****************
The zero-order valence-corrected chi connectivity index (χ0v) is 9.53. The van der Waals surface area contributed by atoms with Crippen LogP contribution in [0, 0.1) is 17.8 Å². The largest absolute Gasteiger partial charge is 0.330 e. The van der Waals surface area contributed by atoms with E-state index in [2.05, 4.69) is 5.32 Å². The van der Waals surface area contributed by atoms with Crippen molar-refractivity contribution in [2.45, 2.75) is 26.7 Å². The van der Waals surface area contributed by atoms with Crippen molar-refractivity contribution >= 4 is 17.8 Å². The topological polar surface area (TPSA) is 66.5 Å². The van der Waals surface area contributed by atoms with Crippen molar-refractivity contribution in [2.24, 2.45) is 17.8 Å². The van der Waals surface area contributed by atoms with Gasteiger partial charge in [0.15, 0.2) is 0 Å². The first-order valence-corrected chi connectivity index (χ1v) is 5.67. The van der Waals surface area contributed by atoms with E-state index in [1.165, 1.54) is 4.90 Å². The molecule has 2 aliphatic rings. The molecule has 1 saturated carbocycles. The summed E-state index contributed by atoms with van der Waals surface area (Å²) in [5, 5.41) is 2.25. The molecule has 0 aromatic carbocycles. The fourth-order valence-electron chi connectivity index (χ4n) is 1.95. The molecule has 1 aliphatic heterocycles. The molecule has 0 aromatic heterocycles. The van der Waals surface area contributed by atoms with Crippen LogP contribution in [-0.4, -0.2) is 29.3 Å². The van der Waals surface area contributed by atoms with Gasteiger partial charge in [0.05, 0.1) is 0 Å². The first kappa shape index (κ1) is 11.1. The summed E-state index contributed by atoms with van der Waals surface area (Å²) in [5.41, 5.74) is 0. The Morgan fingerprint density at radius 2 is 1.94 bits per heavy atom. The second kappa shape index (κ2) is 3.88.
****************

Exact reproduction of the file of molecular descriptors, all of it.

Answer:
The zero-order valence-corrected chi connectivity index (χ0v) is 9.53. The van der Waals surface area contributed by atoms with Crippen LogP contribution in [0, 0.1) is 17.8 Å². The largest absolute Gasteiger partial charge is 0.330 e. The van der Waals surface area contributed by atoms with E-state index in [2.05, 4.69) is 5.32 Å². The van der Waals surface area contributed by atoms with Crippen molar-refractivity contribution in [2.45, 2.75) is 26.7 Å². The van der Waals surface area contributed by atoms with Crippen molar-refractivity contribution >= 4 is 17.8 Å². The topological polar surface area (TPSA) is 66.5 Å². The van der Waals surface area contributed by atoms with Crippen molar-refractivity contribution in [2.24, 2.45) is 17.8 Å². The van der Waals surface area contributed by atoms with Gasteiger partial charge in [0.15, 0.2) is 0 Å². The first-order valence-corrected chi connectivity index (χ1v) is 5.67. The van der Waals surface area contributed by atoms with E-state index in [1.165, 1.54) is 4.90 Å². The molecule has 2 aliphatic rings. The molecule has 1 saturated carbocycles. The summed E-state index contributed by atoms with van der Waals surface area (Å²) in [5, 5.41) is 2.25. The molecule has 0 aromatic carbocycles. The fourth-order valence-electron chi connectivity index (χ4n) is 1.95. The molecule has 1 aliphatic heterocycles. The molecule has 0 aromatic heterocycles. The van der Waals surface area contributed by atoms with Crippen LogP contribution in [-0.4, -0.2) is 29.3 Å². The van der Waals surface area contributed by atoms with Gasteiger partial charge in [0.05, 0.1) is 0 Å². The first kappa shape index (κ1) is 11.1. The summed E-state index contributed by atoms with van der Waals surface area (Å²) in [5.41, 5.74) is 0. The Morgan fingerprint density at radius 2 is 1.94 bits per heavy atom. The second kappa shape index (κ2) is 3.88.